Friday, 12 October 2012

Life's a bumpy road for the villagers of the Kabini backwaters

DAY 11 - The Serai

Up early to explore the Kabini backwaters at dawn with our guide, Mowgli we learn a little more about the area.... The lake and dam were formed in 1974 for irrigation purposes; the existing villages were all relocated with the promise of new buildings and fresh water. The Kabini river runs between two National Parks, the forest is home to elephants, tigers (said to have the highest density of tigers in India), leopards, and Indian wild dogs.

Our safari is a much gentler affair and all about the birds....




And the plants....


We witness first hand the drought, walking on the dry lake bed....We hear the road ahead is still blocked into the next state as the protests about the release of water from the Kabini dam continue....



Back at the fabulous Serai wilderness lodge, we relax and chill until the next activity...


Some of us enjoy the pool......


We take a boat ride to the other side of the lake....


To view the temple.....


And some old trees in the forest...


The view of our lodge from the water...



The afternoon's excursion is to a local village. This was one of the villages which was relocated to make way for the lake and dam. On the way in we pass a group of children walking back to the main road with brightly coloured plastic water carriers. The promise of fresh drinking water for the relocated villagers worked well until the pump broke, it has never been mended.....











The village children are beautiful and gather as we enter the schoolroom (below). We are told that there is no teacher for the school at the moment. The government provides for a teacher but the money either doesn't make it through to the places that need it...or the teachers are not motivated or even highly educated themselves...Teachers in India get paid about 3000-4000 Rs a month, about $60-80.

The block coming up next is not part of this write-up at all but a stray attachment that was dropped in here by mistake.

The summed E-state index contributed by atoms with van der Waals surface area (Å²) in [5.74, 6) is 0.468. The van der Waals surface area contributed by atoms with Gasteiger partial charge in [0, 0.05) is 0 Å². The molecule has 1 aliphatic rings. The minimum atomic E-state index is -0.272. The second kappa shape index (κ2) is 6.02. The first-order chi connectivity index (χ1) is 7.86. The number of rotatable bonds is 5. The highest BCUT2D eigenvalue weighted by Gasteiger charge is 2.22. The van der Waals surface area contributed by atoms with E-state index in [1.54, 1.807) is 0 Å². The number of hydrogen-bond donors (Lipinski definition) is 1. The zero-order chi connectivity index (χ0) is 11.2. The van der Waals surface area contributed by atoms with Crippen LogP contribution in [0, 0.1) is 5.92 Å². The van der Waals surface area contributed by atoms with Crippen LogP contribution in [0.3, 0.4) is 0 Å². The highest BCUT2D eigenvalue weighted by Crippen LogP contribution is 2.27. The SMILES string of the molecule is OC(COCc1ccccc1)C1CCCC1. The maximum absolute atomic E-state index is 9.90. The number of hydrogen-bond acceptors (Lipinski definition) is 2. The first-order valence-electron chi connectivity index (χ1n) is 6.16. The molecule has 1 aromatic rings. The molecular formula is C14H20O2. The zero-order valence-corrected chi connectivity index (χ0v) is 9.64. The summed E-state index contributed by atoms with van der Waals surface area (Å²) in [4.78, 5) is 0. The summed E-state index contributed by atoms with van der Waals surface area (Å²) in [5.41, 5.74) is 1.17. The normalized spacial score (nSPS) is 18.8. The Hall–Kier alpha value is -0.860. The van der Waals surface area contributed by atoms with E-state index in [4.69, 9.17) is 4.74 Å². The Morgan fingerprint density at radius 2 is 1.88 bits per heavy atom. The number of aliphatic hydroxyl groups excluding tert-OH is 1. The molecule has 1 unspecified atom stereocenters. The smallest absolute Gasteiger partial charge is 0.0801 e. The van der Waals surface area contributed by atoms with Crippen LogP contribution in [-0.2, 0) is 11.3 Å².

If the village had a water pump that worked and a teacher in the school room, that would be a start. Mowgli explains that because Tourism in the area has declined due to the ban on off road safaris to protect the Tigers, the opportunity for the villagers to earn money has declined...life is a bumpy road for these villagers...

We continue into the Tiger reserve, we are allowed to drive through on the main road but not to take the safari tracks deep into the jungle - we need to be extra vigilant to spot any wildlife.....

Mowgli asks the driver to stop, he has heard the warning chatter of some monkeys and knows there is a tiger or leopard in the area. We catch a fleeting glimpse of a leopard stalking out it's prey, but it disappears as quickly as it appears....




We pass through a village with domestic elephants, see some wild elephants in the distance and meet a pack of wild dogs who scamper across the road in front of us, there are plenty of deer and as we drive out along the bumpy road, back to The Serai we reflect on how lucky we are....




Facing the bumpy road home is nothing compared with what the villagers go through every day.....

Little Wandering Wren

Location:Kabini backwaters

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